Get involved

Get involved

Sometimes, talking to people who share similar experiences to yours means you’re more likely to feel understood and get the help you need. That’s why we’ve set up our peer education programme for parents, carers and personal assistants of autistic people.

Could you be a peer educator?

Are you a parent or carer of an autistic person? Would you like to help other families of autistic people in your local area? We’re looking for people who are interested in becoming peer educators and share their knowledge and experience with others. 

Why become a peer educator?

“As a service manager and a late diagnosed autistic woman, being a peer educator is very important to me. My hope is to help parents and carers to understand autism while showing that being autistic shouldn’t limit their loved ones to achieve their own potential. There is little support out there for autistic people and their support network after a diagnosis, so I wanted to pass on my own lived experience and working knowledge to help others."

"I wish this amazing service had been available for me when my autistic teenagers were much younger. But now as a Peer Educator, I am able to offer the guidance and help to families that I so desperately needed back then."

"It is humbling to see parent carers balance busy lives, making time to better understand how to meet the needs of those they care for. The relaxed sessions provide Carers, Personal Assistants and Peer Educators with a positive atmosphere enabling all participants to leave feeling supported, informed, and empowered."

What is a peer educator?

Peer educators are recruited into the programme and are mainly parents and carers who are happy to share their knowledge and experience.

Hubs in regions across England offer guidance sessions for parents, carers and personal assistants of autistic people. These sessions are run by peer educators and may take place in a group events or a one-to-one setting.

Peer educators can be paid employees or volunteers and receive comprehensive training and support from their hubs.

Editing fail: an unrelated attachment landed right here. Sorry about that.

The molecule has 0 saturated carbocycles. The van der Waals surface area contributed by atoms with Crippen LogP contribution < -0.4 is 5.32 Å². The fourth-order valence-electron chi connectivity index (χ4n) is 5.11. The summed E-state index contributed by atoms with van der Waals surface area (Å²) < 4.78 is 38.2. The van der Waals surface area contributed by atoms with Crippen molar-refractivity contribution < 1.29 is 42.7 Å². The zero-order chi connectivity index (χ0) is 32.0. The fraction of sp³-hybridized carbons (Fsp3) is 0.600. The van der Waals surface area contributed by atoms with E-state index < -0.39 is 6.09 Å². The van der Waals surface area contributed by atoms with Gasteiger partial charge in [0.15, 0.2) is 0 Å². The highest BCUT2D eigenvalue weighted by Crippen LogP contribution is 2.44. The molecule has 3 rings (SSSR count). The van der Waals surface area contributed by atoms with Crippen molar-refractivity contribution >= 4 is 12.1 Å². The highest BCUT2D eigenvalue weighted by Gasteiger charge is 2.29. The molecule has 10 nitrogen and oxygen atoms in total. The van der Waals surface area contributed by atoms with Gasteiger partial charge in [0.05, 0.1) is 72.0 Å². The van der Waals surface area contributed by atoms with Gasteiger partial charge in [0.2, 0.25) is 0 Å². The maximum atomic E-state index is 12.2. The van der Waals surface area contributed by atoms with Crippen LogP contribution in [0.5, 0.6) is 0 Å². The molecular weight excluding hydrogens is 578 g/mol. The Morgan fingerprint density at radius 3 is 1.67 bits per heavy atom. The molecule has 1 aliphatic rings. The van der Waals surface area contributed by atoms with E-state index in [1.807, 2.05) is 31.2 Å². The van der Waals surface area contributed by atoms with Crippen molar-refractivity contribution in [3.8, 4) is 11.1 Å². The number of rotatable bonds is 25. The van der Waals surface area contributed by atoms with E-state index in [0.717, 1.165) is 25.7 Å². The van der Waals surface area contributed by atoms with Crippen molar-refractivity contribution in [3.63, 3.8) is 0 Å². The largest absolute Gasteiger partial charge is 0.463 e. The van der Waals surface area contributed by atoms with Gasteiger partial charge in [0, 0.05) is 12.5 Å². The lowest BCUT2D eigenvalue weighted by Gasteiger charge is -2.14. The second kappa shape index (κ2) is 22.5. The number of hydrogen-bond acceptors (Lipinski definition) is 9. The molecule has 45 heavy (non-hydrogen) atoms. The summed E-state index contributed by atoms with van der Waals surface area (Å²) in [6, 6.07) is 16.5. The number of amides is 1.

If you are interested in becoming a peer educator contact your hub to find out more.

How are peer educators trained and quality assured? 

All peer educators are required to complete initial training, developed by Autism Central, and receive ongoing support, supervision and refresher training. Hubs check that all training has been completed and responsible for reporting on progress to Autism Central.

Are peer educators autistic? 

Autism Central has been commissioned by NHS England to offer peer to peer support for families and carers of autistic people. As such, the peer educator roles are primarily filled by family members/carers of autistic people (this includes parents/carers who are autistic themselves) to enable parent to parent insight. However, autistic people who are not parent/carers who have come forward expressing an interest in providing peer support can also apply, particularly as this programme is spanning all ages, for families of adults as well as children. Reach out to your nearest hub to see what opportunities there are in your area.

How are peer educators chosen?

Parents and carers can apply to become a peer educator through one of the Autism Central hubs. Peer Educators are chosen following an interview process, DBS and other checks aligning with individual hubs recruitment requirements. Once recruited peer educators follow an induction and training programme which provides them with the necessary skills.

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